Friday, 11 February 2022

As rich as Croesus

Lydia was a hugely rich and powerful state when Kroisos became king about 561 BCE. According to Herodotus, Kroisos donated 4.5 tons of gold for construction of the Temple of Apollo at Delphi. The Latin form of Kroisos’ name is used today. Kroisos inherited a coinage system based upon the use of electrum. The most common examples of early Lydian coins are electrum trites (one-third staters) that weigh about 4.7 grams. The coins were first struck during the reign of Kroisos’ father, Alyattes (c. 618 – 561 BCE). Kroisos continued to strike them during the early years of his own reign.
Kroisos launched his own coinage about 550 BCE by minting nearly pure gold staters and nearly pure silver staters, each weighing around 10.7 grams. The Prototype stater is extremely rare, with about a dozen known. The example shown sold for $150k against a $50k estimate in January 2012.
Kroisos struck gold coins under two different weight standards after the Prototype issue. His first series were “Heavy Standard” weighing about 10.7 g. Kroisos replaced the Heavy Standard gold coins with a series of Light Standard gold coins, based upon a weight of 8.05 g.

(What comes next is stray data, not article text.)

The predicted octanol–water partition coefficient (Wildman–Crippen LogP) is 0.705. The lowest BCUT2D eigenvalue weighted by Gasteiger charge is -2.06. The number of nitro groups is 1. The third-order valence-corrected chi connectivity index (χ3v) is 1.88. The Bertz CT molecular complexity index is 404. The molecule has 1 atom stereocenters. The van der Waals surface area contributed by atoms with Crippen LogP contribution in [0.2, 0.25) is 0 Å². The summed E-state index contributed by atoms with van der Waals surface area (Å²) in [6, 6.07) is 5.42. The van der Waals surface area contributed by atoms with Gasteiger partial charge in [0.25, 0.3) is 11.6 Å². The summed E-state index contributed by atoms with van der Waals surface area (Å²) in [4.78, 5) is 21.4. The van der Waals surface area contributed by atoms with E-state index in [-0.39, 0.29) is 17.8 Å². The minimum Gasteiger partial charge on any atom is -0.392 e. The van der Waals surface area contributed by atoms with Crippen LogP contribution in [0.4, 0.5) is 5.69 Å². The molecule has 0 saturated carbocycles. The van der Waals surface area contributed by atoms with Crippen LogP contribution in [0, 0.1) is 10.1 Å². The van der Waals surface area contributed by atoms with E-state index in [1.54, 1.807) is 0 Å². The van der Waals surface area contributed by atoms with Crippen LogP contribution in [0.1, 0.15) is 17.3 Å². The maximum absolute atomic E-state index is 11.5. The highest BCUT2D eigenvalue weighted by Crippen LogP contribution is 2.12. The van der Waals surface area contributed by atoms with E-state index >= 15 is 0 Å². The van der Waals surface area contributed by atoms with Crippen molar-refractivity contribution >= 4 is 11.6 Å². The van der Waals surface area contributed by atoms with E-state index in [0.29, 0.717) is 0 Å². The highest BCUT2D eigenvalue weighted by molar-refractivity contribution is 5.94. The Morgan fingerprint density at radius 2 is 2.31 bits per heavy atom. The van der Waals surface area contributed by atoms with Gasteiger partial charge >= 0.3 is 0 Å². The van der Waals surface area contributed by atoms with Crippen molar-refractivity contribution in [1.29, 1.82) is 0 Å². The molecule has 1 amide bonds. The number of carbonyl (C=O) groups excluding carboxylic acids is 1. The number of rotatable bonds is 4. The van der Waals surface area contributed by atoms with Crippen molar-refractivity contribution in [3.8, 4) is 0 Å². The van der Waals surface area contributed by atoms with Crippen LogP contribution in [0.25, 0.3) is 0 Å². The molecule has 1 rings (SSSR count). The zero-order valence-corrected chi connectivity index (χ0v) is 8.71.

Silver equivalents are known for each denomination of Kroisos’ gold coinage.
Scholars argue that the gold standard of Croesus was introduced in stages, designed to recall the circulating electrum staters. Once a sufficient number had been recalled, the new light stater appeared. Though the light stater was produced for a longer period than the heavy stater, the light stater is actually the rarer coin.
The market seems to be catching on. This NGC Gem MS light stater sold in April 2018 for $180k.
See ----->Gold of Croesus